Interstellar cartography, determining one's position in space, naming of interplanetary and interstellar bodies and regions, the science of interplanetary and interstellar map-making.
Every interstellar civilization needs at least one way of determining one's position in space, but there are few standards of interstellar cartography or naming that are universally accepted.
Naming is a perennial problem. In the first place, the names of systems, stars, planets and other objects are not universal. The human home system is alternatively called Sol, Terra, Earth, SolSys, Origin, Orb Gaia, Zonnesystem, Home, Temet, Original Sun and many other names - and that is perhaps the most well known system of all. Stars usually have many names in different cultures, and in catalogs they all have different numbers. Some famous stars are well known like Arcturus or Deneb, but most inhabited systems orbit stars which no culture has ever bothered naming and hence get local names from the inhabitants. Planets are often formally named after the star they orbit and which number they are from the star (like Tau Ceti III), but there are odd complications due to elliptic orbits, multiple stars, disagreements on what constitutes a planet or even the addition or removal of planets. In practice, they are named by the inhabitants which lead to many repetitions and possibilities of confusion. At least 40 planets are named TerraNova, and if all planets with a name meaning "New Earth" are counted, they likely number in the thousands - at least. To further confuse things, sometimes systems are named after their most populous or famous planet, sometimes the reverse.
When it comes to naming regions of space, there are many informal ways. A common way is to mention some notable astronomical feature like In the vicinity of Ascella or Corewards of M21. Especially bright stars, well-known worlds, star clusters and major nebulae are used. Directions are often based on global directions of the galactic disc such as: "above/north", "beneath", "corewards", "rimwards", "spinwise" and "counterspinwise", corresponding to being above or below the galactic plane, closer to the core or further away from it and along the direction of rotation or against it. Another system uses the constellations as direction markers, usually assuming the Sun as the origin (but of course, many cultures use their own constellations and their own systems as origin). This is crude and solarocentric, but works well for everyday use. The most common translation between galactic directions and constellations is above - Coma, below - Sculptor, corewards - Sagittarius, rimwards - Gemini or Taurus, spinwards - Cygnus and counterspinwise - Vela.
A common convention is the use of the term 'cluster' to denote a set of linked or nearby systems, even if they are not part of any physical stellar cluster (most star clusters consist of young hot stars of little interest to bioids anyway other than as landmarks and scenery). Due to the uneven spread of colonization there are many volumes where the local density of inhabited worlds are noticeable higher. Clusters can be linked into local wormhole nexuses, or just share a common region and history.
As for determining where one is, there are many popular systems. One of the oldest is galactic coordinates, where locations are determining by galactic latitude, longitude and the distance to the Sun. Unfortunately there are uncertainties or disagreements in the positions of the Sun, the galactic plane and distances which makes these coordinates unreliable in the outer reaches of human space. It is still useful as a rough guide. Local coordinate systems of the same kind are quite popular, as well as rectangular systems calibrated by the position of a central star and two others. Another system lists the angular separations of a number of easily identifiable bright stars such as Eta Carinae, Deneb and Rigel. This is much more accurate but cumbersome for non-cyborgs to comprehend, and mainly used for running starship navigation.A third system divides space into a honeycomb based on a series of nested Voronoi tesselations with centers at each star brighter than a certain magnitude. This denotes volumes of space by naming a series of stars from the brightest to the closest, but is not particularly precise and depends on everybody sharing the same star catalogs.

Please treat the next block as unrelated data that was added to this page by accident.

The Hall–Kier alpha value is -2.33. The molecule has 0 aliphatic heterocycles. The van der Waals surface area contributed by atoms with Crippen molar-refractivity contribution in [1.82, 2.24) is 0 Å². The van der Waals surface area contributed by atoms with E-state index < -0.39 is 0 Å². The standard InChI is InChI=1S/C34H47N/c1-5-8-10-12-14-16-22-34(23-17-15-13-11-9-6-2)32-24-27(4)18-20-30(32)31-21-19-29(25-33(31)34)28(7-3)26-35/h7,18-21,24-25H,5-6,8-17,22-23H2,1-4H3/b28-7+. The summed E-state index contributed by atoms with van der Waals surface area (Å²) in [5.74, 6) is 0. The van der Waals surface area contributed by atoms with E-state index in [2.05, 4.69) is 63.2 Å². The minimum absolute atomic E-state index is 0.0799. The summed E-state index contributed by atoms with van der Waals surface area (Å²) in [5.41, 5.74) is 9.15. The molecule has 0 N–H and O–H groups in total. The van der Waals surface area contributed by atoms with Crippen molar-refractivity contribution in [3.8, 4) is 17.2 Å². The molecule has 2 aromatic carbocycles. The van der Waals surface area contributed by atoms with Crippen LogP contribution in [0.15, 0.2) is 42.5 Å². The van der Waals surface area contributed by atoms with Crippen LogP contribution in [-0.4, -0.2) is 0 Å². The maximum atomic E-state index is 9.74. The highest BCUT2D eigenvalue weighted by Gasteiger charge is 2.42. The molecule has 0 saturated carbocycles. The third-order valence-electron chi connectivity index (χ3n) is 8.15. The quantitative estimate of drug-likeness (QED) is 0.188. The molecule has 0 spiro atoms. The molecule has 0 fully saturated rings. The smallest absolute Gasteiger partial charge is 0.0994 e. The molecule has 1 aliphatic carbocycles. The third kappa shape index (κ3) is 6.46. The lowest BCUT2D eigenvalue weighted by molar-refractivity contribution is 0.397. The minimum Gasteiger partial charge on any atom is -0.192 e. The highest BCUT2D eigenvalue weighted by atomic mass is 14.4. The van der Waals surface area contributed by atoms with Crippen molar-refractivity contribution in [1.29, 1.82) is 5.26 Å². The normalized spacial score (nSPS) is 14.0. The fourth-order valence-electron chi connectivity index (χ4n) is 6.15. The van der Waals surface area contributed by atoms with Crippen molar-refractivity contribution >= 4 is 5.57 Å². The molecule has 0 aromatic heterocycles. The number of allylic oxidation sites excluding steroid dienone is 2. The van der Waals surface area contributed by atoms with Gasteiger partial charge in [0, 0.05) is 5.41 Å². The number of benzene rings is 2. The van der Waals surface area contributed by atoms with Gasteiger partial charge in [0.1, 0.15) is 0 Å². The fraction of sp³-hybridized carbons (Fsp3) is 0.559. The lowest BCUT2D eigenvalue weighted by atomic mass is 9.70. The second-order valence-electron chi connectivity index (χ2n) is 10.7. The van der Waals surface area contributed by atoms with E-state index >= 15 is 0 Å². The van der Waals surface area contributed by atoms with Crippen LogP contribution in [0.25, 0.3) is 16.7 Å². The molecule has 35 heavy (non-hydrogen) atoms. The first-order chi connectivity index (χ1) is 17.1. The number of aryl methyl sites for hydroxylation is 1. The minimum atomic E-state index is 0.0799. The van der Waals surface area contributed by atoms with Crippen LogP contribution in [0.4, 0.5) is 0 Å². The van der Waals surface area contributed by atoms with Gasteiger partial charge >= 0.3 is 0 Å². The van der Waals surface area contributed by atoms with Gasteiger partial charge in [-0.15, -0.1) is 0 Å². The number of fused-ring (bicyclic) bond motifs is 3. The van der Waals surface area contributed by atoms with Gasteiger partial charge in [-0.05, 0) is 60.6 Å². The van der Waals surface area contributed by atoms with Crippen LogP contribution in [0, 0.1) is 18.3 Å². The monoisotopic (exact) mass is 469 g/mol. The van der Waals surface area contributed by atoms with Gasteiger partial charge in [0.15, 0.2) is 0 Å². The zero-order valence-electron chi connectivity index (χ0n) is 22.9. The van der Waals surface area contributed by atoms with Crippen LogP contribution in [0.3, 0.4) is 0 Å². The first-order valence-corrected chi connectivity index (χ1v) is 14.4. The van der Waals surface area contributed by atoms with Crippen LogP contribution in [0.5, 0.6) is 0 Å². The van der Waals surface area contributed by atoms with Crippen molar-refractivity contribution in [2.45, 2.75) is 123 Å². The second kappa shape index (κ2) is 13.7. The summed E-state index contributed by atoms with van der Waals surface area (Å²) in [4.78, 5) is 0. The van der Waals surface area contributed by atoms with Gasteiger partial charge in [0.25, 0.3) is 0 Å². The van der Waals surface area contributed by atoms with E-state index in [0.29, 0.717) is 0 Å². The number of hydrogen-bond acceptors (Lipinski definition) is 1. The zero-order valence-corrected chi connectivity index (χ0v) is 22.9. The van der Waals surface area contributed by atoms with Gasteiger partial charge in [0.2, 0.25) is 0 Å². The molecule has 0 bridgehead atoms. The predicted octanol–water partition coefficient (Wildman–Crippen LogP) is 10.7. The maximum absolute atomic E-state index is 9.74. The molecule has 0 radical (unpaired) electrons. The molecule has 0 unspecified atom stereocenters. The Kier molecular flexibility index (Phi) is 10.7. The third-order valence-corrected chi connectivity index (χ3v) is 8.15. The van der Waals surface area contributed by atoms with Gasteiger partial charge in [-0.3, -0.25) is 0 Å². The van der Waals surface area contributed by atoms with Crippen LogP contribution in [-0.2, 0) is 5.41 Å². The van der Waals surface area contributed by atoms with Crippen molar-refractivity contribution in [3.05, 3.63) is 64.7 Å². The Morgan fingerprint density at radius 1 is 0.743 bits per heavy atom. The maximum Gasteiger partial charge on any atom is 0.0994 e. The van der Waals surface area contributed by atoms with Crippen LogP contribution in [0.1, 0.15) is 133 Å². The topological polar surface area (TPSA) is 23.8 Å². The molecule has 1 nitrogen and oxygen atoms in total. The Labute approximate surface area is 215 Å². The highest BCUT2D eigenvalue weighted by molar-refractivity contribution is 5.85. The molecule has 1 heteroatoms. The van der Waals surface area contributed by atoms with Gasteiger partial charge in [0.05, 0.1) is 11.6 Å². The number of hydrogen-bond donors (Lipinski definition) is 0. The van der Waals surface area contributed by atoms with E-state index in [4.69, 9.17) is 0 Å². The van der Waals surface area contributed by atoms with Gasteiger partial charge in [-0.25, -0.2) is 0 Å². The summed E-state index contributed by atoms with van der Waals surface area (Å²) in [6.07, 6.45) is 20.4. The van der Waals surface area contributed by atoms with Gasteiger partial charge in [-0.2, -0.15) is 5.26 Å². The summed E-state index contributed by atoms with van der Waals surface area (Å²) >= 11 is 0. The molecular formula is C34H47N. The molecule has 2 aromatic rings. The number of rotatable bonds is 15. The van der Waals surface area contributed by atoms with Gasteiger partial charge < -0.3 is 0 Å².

Within systems, there is a bewildering multitude of coordinates. Often some form of spherical or rectangular system is used (although phase space coordinates and null-geodesic lattices are popular in some regions), with heliocentric, local or planetary origins and wildly different ideas about measurement scales and calibration directions. Visitors to inhabited systems should always download the Local Coordinate Framework Manifest (ComEmp Ontology), Navigation Local Subontology (Second Federation Ontology), System Reference Document (First Federation standard) or similar document from the local authorities. Note that in systems with several polities and cultures independent and incompatible coordinates may be used.
AU (Astronomical Unit) - Text by M. Alan Kazlev Astronomical Unit - the mean distance of the Earth to the Sun (SolSys), about 1.496 x 108 km (150 million km), 8.3 light minutes, 1.582x10-5 light years, or 4.847x10-6 parsecs. Standard interplanetary measurement.
Light-year - Text by M. Alan Kazlev The distance light travels in one standard or metric (Earth) year, viz. 9.46x1012 km. Standard unit of measurement. It is equal to 6.323x104astronomical units (AU) or 0.307 parsecs.
Parsec - Text by M. Alan Kazlev Unit of distance at which a star would have a parallax of 1 second of arc from a planet of exactly 1 astronomical unit (AU) distance from its primary. One parsec is equal to 3.262 light-years, 2.063x105 AU, or 3.085678 x1013 kilometers.